The Defense Department spent an estimated $100 million for airline tickets that were not used over six years and failed to seek refunds even though the tickets were reimbursable, congressional investigators say.
The department compounded the problem by reimbursing employee claims for tickets the Pentagon bought, the investigators said.
To demonstrate how easy it was to have the Pentagon pay for airline travel, the investigators posed as defense employees, had the department generate a ticket and showed up at the ticket counter to pick up a boarding pass.
The General Accounting Office of Congress issued the findings in two reports on the Pentagon's lack of control over airline travel, copies of which the Associated Press obtained yesterday. A prior report, issued last November, found that the Pentagon bought 68,000 first-class or business-class airline seats for employees who should have flown coach.
"At a time when our soldiers are patrolling the streets of Iraq in unarmored Humvees, and when the Bush administration is asking for record defense spending, Secretary [Donald H.] Rumsfeld is letting hundreds of millions of dollars that could be used to protect our troops and our country go to waste," said Rep. Janice D. Schakowsky (D-Ill.), one of three lawmakers -- along with Republican Sens. Charles E. Grassley (Iowa) and Susan Collins (Maine) -- who ordered the studies.
The GAO estimated that between 1997 and 2003, the Defense Department bought at least $100 million in tickets that were not used or used only partially by a passenger who did not complete all legs of a flight. The waste went undetected because the department relied on individuals to report the unused tickets. They did not.
The Pentagon said in a written statement that it is working to ensure it receives credit in the future for each unused ticket.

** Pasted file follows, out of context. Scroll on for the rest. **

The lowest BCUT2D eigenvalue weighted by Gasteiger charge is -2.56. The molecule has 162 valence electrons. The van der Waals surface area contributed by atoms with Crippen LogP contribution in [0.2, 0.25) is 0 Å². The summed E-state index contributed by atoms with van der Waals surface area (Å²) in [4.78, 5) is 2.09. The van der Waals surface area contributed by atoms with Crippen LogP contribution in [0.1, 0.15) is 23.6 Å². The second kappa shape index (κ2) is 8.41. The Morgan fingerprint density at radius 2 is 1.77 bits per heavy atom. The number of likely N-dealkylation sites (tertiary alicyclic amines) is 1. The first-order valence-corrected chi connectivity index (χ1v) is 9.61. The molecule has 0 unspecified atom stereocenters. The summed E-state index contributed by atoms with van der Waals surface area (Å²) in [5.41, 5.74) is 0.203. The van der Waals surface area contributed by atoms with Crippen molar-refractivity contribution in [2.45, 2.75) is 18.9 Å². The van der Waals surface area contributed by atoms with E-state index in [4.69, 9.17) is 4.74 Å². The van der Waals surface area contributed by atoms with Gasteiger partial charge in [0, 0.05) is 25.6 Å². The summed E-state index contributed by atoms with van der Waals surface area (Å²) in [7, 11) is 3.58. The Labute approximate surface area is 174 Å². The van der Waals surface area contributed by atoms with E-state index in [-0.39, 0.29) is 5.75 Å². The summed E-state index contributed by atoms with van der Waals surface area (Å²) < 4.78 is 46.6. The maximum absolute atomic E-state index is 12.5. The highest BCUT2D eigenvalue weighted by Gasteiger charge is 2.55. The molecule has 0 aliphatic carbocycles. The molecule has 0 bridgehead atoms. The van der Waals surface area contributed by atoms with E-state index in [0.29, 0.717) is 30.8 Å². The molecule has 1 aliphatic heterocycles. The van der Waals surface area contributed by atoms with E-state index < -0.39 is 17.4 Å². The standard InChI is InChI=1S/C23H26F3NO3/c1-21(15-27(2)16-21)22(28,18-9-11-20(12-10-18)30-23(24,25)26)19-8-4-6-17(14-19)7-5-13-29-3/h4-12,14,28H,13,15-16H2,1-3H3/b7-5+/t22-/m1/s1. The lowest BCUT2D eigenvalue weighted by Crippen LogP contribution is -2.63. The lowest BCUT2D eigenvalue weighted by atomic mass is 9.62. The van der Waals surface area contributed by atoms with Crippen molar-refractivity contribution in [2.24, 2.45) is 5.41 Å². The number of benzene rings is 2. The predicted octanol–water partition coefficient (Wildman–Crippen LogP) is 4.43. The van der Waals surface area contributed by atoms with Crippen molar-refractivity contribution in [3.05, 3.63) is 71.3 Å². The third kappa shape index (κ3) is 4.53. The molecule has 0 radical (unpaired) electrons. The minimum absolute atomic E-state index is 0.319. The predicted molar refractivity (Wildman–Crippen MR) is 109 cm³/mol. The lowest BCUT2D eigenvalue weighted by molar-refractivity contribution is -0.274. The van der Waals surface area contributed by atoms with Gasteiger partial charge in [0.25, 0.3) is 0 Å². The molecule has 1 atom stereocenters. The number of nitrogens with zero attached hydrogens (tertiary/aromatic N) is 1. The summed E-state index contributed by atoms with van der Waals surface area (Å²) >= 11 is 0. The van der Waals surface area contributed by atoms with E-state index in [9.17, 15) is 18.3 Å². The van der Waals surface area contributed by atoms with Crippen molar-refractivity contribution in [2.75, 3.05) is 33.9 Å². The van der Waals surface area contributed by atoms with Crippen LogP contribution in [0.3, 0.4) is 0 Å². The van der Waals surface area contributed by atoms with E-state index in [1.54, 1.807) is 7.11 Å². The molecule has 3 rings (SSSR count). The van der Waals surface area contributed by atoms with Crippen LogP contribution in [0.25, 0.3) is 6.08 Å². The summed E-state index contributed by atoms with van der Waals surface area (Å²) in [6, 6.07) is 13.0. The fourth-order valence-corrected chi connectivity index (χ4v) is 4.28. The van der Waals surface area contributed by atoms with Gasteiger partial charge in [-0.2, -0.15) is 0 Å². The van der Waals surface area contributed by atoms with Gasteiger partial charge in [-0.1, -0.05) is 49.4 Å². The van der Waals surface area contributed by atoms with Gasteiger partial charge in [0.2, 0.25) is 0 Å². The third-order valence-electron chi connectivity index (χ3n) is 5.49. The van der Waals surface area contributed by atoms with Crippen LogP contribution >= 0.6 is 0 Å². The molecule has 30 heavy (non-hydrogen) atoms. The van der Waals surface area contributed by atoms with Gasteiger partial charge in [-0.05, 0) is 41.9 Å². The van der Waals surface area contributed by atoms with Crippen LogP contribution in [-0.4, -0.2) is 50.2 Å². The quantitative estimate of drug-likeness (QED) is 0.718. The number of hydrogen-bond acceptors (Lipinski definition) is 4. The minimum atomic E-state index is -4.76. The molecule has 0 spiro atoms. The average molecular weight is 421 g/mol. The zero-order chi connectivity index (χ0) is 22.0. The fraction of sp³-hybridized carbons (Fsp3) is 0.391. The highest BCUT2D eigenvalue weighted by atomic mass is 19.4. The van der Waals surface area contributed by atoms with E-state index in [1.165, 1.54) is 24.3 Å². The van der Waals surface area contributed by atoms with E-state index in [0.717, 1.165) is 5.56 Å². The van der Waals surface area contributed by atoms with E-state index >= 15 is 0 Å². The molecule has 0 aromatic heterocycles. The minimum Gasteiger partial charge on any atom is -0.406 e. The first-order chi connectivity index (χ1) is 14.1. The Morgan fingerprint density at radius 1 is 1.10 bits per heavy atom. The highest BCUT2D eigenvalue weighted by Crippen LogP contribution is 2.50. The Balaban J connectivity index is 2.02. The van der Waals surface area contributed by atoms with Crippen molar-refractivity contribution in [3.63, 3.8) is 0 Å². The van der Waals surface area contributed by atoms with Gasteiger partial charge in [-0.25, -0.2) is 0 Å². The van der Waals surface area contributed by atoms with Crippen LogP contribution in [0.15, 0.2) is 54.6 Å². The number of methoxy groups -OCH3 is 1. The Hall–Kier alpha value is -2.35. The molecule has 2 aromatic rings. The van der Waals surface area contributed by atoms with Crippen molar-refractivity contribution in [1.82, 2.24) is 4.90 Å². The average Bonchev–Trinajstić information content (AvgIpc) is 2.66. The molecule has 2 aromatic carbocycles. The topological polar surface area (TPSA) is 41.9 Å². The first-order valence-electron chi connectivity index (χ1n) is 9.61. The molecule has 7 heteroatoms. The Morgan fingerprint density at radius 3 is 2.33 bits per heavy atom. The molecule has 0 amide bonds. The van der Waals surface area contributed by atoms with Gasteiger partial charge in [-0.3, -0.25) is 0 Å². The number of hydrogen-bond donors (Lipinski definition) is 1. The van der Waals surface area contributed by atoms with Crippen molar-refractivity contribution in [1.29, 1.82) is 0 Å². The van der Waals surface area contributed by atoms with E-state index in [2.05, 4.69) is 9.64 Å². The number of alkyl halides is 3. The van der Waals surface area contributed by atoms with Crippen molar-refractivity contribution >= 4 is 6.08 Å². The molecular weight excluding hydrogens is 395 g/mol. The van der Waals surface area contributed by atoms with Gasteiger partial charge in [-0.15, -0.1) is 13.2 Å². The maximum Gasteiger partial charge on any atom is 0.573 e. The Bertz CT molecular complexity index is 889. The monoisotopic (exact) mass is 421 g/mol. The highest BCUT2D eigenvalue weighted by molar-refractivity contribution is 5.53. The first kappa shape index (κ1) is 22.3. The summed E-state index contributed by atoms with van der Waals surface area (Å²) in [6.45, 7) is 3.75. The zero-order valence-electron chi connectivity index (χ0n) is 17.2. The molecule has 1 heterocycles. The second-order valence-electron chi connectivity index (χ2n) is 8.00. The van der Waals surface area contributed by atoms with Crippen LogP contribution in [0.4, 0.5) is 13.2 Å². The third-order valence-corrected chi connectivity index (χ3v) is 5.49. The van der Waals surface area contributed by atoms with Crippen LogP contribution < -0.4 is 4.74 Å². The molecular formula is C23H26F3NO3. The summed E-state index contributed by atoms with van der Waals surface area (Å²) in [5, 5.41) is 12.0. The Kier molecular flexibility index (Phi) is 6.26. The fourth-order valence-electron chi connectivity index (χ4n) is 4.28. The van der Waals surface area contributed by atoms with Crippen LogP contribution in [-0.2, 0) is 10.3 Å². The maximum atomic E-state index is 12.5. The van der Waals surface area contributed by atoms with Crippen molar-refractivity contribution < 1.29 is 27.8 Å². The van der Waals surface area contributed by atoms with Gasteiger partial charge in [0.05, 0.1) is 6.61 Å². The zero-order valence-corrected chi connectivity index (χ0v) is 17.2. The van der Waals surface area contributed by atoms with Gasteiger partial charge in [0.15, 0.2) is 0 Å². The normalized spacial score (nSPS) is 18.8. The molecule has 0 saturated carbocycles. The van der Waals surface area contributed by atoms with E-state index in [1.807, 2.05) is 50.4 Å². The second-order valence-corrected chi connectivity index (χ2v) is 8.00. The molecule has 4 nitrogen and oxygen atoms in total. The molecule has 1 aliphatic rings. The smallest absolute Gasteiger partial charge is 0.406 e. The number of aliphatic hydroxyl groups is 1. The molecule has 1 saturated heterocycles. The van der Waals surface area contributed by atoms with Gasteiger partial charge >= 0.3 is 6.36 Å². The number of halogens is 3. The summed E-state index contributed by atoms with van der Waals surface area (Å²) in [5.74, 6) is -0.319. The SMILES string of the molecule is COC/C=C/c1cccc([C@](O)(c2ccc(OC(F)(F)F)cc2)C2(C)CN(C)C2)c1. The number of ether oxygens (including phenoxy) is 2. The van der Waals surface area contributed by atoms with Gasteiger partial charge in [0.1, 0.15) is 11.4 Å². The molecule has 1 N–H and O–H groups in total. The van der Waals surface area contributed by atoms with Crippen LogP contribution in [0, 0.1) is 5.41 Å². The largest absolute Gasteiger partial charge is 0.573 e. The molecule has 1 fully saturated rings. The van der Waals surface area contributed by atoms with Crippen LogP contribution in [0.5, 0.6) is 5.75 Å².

"We take this deficiency in our procedures very seriously and are moving swiftly to establish proper management controls. The long-term answer will be the automated Defense Travel System [DTS] that controls the travel order and payment process from beginning to end," the statement said. "DOD is researching the data presented in the GAO report and will continue to pursue the amounts we determine are recoupable."
The reimbursable tickets had no advanced purchase requirements, minimum or maximum stays or penalties for changes or cancellations under department agreements with the airlines.
While one GAO report focused on the unused tickets, the second investigation found potential fraud. It said the department paid travelers for tickets the department bought and reimbursed employees for tickets that had not been authorized.
A limited review of records for 2001 and 2002 identified 27,000 transactions totaling more than $8 million in reimbursements to employees for tickets bought by the government. These figures represent only a small portion of the potential fraud, the GAO said.
It is a crime for a government employee knowingly to request reimbursement for goods and services he or she did not buy.